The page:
In Navassa Guano Co. v. Cockfield (C.C.A.) 253 F. 883, 885, 6 A.L.R. 1168, the insured held a policy payable at his death to his legal representative, with no surrender value. Being informed that he would soon die, he substituted his brother as beneficiary. In holding the transaction fraudulent as to creditors, the court said: “The insured knew that he was about to die; he had been told so by his brother. He therefore knew, or at least supposed, that presently, and long before another premium would be payable, the full amount of his policy, less the small note secured thereby, would come into the hands of his executors and be subject to the claims of creditors. The only reasonable inference is that in these circumstances he undertook to turn over to his brother, to whom it was a pure donation, the insurance money which otherwise would go to the payment of his debts. This being so, we think it cannot be said that the transferred policy was valueless. On the contrary, as it seems to us, the fact of impending death, the practical certainty that the life of the insured would end within a few days, operated to remove the element of contingency, and gave to the policy at the time of its transfer an actual pecuniary value closely approximating its face amount. The terms of the policy relating to surrender value may be controlling, when the insured entertains the ordinary expectation of life; but they should not be permitted to shield a gratuitous transfer to the prejudice of creditors, when he knows that death is an early certainty. Nor can the transfer in question be defended on the ground of difference between conscious and constructive fraud, for it is familiar doctrine that every man must be presumed to intend the natural consequences of his acts. The insurance procured by Cockfield was by his direction made payable to his legal representatives, and it thereby became, whatever its value, an asset of his estate. When he sought to change the beneficiary, he knew that death was near, and that the proceeds of the policy, if not transferred, would soon be paid to his executors; and he was therefore chargeable with the results of his action, even if he lacked the intention of defrauding his creditors. In short, we are convinced that the transaction under review was fraudulent as to creditors and must be so adjudged.” See, also, Gould v. Fleitmann, 230 N.Y. 569, 130 N.E. 897; Bailey v. Wood et al., 202 Mass. 562, 89 N.E. 149; Iden v. Huber et al., 259 Mich. 3, 242 N.W. 818; Ionia County Sav. Bank v. McLean, 84 Mich. 625, 48 N.W. 159; In re McKown's Estate, 198 Pa. 96, 47 A. 1111.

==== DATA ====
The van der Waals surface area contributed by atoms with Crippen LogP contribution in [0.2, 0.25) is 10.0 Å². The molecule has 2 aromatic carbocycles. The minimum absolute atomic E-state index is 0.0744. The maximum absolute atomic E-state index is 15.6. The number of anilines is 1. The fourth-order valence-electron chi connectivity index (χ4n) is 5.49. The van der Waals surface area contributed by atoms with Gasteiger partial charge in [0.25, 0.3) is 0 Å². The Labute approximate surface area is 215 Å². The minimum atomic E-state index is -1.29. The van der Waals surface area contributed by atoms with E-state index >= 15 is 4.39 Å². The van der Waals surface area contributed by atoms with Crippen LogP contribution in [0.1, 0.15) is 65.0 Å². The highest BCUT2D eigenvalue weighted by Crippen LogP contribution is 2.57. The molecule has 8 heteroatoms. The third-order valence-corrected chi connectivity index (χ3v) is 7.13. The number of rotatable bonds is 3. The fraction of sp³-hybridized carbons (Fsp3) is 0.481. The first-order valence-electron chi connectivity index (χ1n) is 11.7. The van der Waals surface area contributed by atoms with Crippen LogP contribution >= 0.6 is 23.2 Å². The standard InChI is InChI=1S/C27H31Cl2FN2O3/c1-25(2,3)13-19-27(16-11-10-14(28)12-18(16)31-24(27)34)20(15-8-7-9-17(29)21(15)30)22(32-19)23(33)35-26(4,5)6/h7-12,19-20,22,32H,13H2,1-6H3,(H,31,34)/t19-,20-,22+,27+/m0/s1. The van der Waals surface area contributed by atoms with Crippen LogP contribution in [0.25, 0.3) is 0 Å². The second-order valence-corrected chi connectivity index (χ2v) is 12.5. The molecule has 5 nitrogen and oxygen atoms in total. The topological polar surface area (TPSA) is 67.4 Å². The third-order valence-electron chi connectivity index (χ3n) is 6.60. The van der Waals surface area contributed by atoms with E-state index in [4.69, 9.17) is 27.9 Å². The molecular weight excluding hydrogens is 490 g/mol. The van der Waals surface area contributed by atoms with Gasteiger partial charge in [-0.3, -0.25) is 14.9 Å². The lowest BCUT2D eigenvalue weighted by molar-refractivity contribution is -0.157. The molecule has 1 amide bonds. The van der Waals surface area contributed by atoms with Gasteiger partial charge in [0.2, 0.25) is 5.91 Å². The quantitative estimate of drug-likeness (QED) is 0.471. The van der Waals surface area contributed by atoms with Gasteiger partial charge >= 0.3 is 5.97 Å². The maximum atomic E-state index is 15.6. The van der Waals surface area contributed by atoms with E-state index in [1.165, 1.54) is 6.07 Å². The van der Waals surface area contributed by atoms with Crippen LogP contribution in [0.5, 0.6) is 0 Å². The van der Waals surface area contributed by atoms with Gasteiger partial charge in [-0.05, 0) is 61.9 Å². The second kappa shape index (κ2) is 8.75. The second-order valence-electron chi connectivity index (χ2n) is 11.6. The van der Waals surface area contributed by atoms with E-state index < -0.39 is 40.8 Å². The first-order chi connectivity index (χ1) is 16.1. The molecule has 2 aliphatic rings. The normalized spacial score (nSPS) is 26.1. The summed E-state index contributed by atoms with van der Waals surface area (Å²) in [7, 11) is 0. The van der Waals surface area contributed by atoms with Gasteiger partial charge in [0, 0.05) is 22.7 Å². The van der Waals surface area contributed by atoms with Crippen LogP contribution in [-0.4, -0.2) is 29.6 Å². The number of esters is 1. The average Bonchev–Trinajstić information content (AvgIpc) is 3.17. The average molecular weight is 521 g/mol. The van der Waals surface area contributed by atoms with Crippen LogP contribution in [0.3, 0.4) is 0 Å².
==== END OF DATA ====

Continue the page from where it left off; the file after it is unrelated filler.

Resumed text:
Defendants have cited the case of North British, etc., Ins. Co. v. Ingalls, 109 Cal.App. 147, 292 P. 678. That case, however, does not aid the solution of our problem, since a change of beneficiary was not involved and the trial court found, the appeal being upon the judgment roll, that the insured was not insolvent at the time of his death.
By the provisions of section 956a of the Code of Civil Procedure, the reviewing court may in proper cases make findings contrary to those made by the trial court based on evidence adduced before the trial court. Under any reasonable view of the evidence, the allegations of the complaint must be upheld. This court therefore finds all of the allegations of the complaint to be true.
The judgment is reversed, and the cause remanded to the superior court, with directions to enter judgment vacating and setting aside the transfers and assignments referred to in the complaint and to grant plaintiff relief in accordance with the prayer of the complaint.
We concur: CRAIL, P. J.; McCOMB, Justice pro tem.